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Mason District Hospital v. Tuttle

OPINION FILED MAY 12, 1978.

MASON DISTRICT HOSPITAL, PLAINTIFF-APPELLEE,

v.

KATHRYN J. TUTTLE, COUNTY TREASURER AND EX-OFFICIO COLLECTOR FOR THE COUNTY OF MASON, DEFENDANT-APPELLANT.



APPEAL from the Circuit Court of Mason County; the Hon. LYLE E. LIPE, Judge, presiding.

MR. JUSTICE MILLS DELIVERED THE OPINION OF THE COURT:

The question confronting us here: Is that portion of a medical center owned by a hospital and rented to physicians for their medical practice tax exempt?

In short — no.

The Mason District Hospital in Havana (Mason County), Illinois, is a hospital that was created under the Hospital District Law (Ill. Rev. Stat. 1975, ch. 23, pars. 1251-1275) and has enjoyed an exempt status from real estate taxes since its inception. The hospital has lately constructed a one-story "medical center" with basement, on hospital land, in close proximity to the hospital itself and has entered into a license agreement with certain doctors permitting them to use the Havana Medical Center offices and facilities to perform medical services and practice medicine.

According to Jon Dosher, Mason District Hospital Administrator, Havana had been experiencing a period of decline in the number of community doctors. To combat this trend, and to attract and retain competent doctors to the area in order to insure the continued functioning of Mason District Hospital, the trustees of the hospital built the center. It was thought that the center would enable the hospital to remain a working entity. Data presented revealed that, in all areas shown, increases in hospital services rendered have occurred since the center's construction.

The center is located in a separate building adjacent to the hospital and it is composed of a ground floor and a basement of equal square footage. The basement is used as storage area for hospital records; the ground floor is used by community physicians in carrying on their private practices and medical services are rendered for which fees are charged. A license arrangement allows these physicians to use the center's facilities at a cost calculation on the basis of the square foot area occupied.

The administrator of the hospital indicated that as a condition of membership to the active medical staff of the hospital, all physicians are required to provide coverage of the emergency room of the hospital and that this is not a condition of the license agreement concerning the use of the center's facilities.

There is no question but that one-half (the basement) of the medical center is used by the hospital for storage facilities and was not assessed by the county assessor for real estate tax purposes. There are presently four doctors using the Havana Medical Center and their costs for using the building under the license agreement is $4.44 a square foot per year. By way of illustration, the license agreement shows that 2 physicians are paying $558.74 a month for the privilege of using the property in question. The cost of the medical center complex was $180,000 and was paid for from a depreciation reserve account that the hospital maintains. According to Mr. Dosher, the hospital administrator, the money was borrowed from that fund for the construction of the medical center and is currently being paid back to that fund out of the revenues received from the aforesaid license agreements. The doctors operate their medical practice on an individual basis and the hospital does not receive any revenue from the doctors' private medical practice carried on at the Havana Medical Center. The doctors operate their practices on a profit basis and do not provide care for anyone regardless of whether or not they can pay.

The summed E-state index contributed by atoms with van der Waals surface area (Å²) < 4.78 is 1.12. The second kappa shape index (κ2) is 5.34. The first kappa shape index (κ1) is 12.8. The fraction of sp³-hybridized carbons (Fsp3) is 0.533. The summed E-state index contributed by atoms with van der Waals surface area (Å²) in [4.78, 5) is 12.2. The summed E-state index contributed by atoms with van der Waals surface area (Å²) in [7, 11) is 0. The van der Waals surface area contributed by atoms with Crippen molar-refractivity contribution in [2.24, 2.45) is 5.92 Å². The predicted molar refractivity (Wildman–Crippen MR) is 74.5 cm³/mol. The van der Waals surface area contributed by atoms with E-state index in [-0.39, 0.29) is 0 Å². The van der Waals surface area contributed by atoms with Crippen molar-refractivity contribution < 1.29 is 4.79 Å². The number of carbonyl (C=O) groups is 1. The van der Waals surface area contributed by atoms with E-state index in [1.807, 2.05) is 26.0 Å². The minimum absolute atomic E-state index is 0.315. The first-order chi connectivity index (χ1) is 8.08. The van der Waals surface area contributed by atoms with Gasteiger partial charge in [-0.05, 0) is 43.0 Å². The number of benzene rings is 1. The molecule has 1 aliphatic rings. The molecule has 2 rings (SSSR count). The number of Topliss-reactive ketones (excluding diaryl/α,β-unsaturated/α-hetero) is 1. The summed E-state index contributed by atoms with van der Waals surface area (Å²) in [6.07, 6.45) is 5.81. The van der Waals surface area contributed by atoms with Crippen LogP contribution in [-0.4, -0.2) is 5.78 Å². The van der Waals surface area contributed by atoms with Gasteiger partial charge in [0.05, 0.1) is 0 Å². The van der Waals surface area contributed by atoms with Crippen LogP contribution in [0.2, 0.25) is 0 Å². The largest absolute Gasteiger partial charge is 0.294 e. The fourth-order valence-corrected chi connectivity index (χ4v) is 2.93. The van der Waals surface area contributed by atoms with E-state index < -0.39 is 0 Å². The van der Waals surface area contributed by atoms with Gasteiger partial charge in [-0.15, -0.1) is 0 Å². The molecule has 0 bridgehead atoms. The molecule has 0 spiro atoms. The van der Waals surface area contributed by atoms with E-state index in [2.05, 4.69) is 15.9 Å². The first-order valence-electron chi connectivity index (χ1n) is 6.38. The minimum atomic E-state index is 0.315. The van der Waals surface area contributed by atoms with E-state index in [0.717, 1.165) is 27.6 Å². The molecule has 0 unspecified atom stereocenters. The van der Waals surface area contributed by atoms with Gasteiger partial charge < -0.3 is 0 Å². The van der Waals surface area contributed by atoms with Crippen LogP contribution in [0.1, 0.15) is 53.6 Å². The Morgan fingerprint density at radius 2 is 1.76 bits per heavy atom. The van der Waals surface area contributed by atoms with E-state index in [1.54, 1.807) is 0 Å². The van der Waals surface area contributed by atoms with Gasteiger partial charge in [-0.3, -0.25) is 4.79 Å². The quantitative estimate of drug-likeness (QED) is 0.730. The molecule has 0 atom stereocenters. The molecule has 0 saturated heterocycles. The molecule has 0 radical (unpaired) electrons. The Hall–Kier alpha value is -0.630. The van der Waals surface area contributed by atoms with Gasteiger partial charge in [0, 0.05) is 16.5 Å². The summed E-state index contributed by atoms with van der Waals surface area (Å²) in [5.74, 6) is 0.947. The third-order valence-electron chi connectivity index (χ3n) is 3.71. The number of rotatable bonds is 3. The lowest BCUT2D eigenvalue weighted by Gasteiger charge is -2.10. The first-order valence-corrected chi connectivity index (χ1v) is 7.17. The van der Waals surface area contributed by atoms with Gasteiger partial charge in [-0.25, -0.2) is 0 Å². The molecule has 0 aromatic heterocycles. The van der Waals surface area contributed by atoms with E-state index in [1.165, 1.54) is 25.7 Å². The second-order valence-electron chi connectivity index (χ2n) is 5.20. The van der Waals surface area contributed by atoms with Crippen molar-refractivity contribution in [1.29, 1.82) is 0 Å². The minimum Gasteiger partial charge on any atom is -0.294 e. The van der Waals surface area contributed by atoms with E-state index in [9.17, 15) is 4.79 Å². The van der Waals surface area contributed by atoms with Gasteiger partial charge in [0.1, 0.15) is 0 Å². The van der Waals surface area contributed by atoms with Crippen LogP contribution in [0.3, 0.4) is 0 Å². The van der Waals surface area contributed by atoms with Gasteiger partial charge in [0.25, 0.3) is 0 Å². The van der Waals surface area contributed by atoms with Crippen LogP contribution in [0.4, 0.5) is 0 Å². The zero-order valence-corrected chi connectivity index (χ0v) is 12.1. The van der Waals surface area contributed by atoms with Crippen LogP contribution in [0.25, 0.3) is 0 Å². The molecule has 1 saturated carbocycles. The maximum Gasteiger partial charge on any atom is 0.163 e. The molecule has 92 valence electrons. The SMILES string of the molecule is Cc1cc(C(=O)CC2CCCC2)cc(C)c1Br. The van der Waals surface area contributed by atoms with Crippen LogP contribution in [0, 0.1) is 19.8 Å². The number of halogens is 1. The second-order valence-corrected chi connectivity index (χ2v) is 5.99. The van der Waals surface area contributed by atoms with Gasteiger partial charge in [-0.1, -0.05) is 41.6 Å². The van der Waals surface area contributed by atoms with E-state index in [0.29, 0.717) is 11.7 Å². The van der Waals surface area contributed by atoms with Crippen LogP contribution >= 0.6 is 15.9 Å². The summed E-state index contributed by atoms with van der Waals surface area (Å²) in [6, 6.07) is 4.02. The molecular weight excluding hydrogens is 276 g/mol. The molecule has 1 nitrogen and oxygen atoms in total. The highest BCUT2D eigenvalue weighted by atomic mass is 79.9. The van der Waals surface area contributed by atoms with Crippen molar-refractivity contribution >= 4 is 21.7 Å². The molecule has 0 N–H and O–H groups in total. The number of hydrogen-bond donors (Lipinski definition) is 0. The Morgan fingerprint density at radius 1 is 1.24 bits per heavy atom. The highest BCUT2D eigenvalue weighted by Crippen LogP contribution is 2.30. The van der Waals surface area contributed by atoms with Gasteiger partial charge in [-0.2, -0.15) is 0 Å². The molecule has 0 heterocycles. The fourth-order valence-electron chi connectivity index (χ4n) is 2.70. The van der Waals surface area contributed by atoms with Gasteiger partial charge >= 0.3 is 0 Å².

The Mason District Hospital filed an objection to $4,392.52 in 1975 real estate taxes assessed on such portion of this property, and paid under protest; a hearing was held before the board of review in Mason County on an objection, and the Board of Review unanimously rejected the Mason District Hospital's request for an exemption on the grounds that the medical center was for the benefit of the doctors and was not really a part of the hospital and, therefore, was not exempt. The case was then taken into the Circuit Court of Mason County and it was stipulated by the attorneys handling the case that it would be submitted to the trial court on the same evidence considered by the Board of Review. The trial judge thereafter sustained the objections of the Mason District Hospital, holding that the medical center complex owned by the Mason District Hospital was exempt from any real estate tax assessed by Mason County.

The county appeals.

We reverse.

The sole issue before us is whether the trial court erred in ruling that the real estate owned by the Mason District Hospital and upon which was located a doctors' medical clinic was exempt from real estate taxation by the county.

The correctness of the trial court's ruling must hub upon a determination of the primary use of the Medical Center. The Illinois Constitution provides that:

"The General Assembly by law may exempt from taxation only the property of the State, units of local government and school districts and property used exclusively for agricultural and horticultural societies, and for school, religious, cemetery ...


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